Wanted: Lessons in Strategic Thinking

I worked for a weekly arts and entertainment magazine in Arizona some years back. We’d have these periodic brainstorming sessions to figure out what the cover story would be in each upcoming issue. Anytime an urgent current event came up, we might pop that on the cover, but usually we could plan things out for weeks or months. The advertising sales staff needed to know so they could target particular advertisers for ad buys.

So: One week, the local train museum. The following week, local musicians. The week after that, Navajo artists, or people who take their dogs to work, or … could be anything arts- or entertainment-related.

One of the bright ideas – I think it may have been mine, actually – was a story on bouncers in the local bars. The editorial staff got immediately excited. “We could call it Taking Out the Trash!” The art department was even more enthusiastic. “Yeah! We could have a cartoon of this big hulking bruiser at the door flipping a couple of guys into a dumpster!”

The one thing we didn’t count on was this: When I approached a couple of local bars for interviews, none of them wanted to be a part of the article. They wouldn’t even tell us why.

We figured it out pretty fast. What business wants to advertise that they have guys at the door who are willing and able, possibly even happy, to throw you out on your ass?

We got turned down by six or seven bars in a row, and were feeling pretty glum about the article, thinking about killing it and going on to some other idea, when I tried one last bar.

The owner there was enthusiastic. “Oh, yeah, I’ll be glad to work with you on that!” Yes! High fives all around at the office.

I went over in a day or so to do the interview. The owner sat down with me and did something that, to this day, I’ve rarely seen done better. He gently guided me away from my story idea – that bouncers are hulking brutes who delight in throwing you out on your ass – and onto this much better story idea, that these people, thought to be brutes, are instead friendly, suit-and-bowtie clad professionals there to maintain an atmosphere of fun and, only in the most extreme circumstances, provide guests with protection against unpleasant situations.  Which, as I learned, is almost never necessary. They weren’t even called bouncers, they were “guest services associates” or some such.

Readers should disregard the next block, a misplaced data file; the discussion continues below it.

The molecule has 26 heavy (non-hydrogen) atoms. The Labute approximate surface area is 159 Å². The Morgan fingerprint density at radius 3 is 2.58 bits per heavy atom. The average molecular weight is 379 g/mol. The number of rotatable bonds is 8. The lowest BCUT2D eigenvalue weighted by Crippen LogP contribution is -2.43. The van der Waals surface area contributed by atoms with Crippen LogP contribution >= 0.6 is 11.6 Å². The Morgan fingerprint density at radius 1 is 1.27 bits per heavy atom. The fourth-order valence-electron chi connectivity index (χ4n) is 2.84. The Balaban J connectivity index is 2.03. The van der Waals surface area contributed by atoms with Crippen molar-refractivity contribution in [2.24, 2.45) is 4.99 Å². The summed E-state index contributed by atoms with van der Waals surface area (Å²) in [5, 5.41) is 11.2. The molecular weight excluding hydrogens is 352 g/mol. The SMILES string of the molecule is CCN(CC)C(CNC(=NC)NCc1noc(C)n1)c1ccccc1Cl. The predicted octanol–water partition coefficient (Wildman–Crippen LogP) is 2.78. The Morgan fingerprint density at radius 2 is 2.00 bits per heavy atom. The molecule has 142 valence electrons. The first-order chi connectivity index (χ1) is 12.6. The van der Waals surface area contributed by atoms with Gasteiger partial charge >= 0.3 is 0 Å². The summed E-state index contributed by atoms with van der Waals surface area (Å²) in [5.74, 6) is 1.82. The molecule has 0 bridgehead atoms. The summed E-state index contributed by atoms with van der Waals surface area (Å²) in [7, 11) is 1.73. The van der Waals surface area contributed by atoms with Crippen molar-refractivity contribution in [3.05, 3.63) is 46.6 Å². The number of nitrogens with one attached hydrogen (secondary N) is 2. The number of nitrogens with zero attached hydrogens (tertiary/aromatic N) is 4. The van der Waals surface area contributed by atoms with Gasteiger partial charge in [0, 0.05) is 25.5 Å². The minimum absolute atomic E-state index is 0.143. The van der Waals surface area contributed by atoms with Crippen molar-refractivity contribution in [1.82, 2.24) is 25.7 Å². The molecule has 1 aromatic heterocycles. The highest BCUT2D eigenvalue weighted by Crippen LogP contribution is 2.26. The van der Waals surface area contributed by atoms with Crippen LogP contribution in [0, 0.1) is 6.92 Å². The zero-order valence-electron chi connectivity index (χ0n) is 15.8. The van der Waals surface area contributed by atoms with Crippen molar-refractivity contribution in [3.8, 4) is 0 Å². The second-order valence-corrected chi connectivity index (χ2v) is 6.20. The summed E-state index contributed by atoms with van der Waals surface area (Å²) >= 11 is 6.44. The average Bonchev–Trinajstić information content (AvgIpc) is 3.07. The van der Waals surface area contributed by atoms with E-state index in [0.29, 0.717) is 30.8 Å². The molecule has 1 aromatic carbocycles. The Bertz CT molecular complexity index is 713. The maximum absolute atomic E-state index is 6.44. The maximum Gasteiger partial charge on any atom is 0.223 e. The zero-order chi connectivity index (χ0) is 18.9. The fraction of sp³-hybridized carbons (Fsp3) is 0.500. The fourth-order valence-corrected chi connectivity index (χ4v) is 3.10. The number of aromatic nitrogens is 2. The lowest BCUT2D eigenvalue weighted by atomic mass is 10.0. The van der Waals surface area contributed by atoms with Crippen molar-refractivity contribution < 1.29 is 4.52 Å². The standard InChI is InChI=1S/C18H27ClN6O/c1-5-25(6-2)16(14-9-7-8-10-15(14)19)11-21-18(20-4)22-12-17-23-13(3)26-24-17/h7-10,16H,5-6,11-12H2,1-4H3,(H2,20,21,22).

We did the cover story, and it was pretty well received, an eye-opener for all those who saw bouncers as threatening brutes.

The cool upshot of the whole episode was this little lesson for me that every bar owner we approached instantly saw only the negative possibility of bad publicity, but this one guy instantly saw the positive possibility. He said yes immediately, not even bothering to quiz me suspiciously on the focus on the article, as several of the others had. And then he guided me, informed me, taught me about the subject. He did it in a way that got me on his team.

He also garnered positive publicity for his bar. We did a cover story about his friendly, professional guest services associates, a story that featured these smiling, welcoming guys standing next to his entrance sign, a story in which none of the other bars were even mentioned.

If they gave black belts in public relations judo, this guy would have one. He was a strategic thinker, naturally and instantly seeing a way to benefit from a dicey situation. He also had one of the most successful bars in town, and I have to assume this mental agility and strategic thinking was part of what made him successful.

I’ve had successes and failures in using the technique in similar situations in my own life. Some of those times, it’s been ME who’s lost his temper and reacted badly. But the times that I’ve actually used it, and it’s worked, oh man, has that felt good. Even when I’ve failed, if I gave it an honest try, I’ve walked away feeling optimistic. If nothing else, I’d kept to my own values, but there was also that chance I’d planted a seed that might grow into something good later.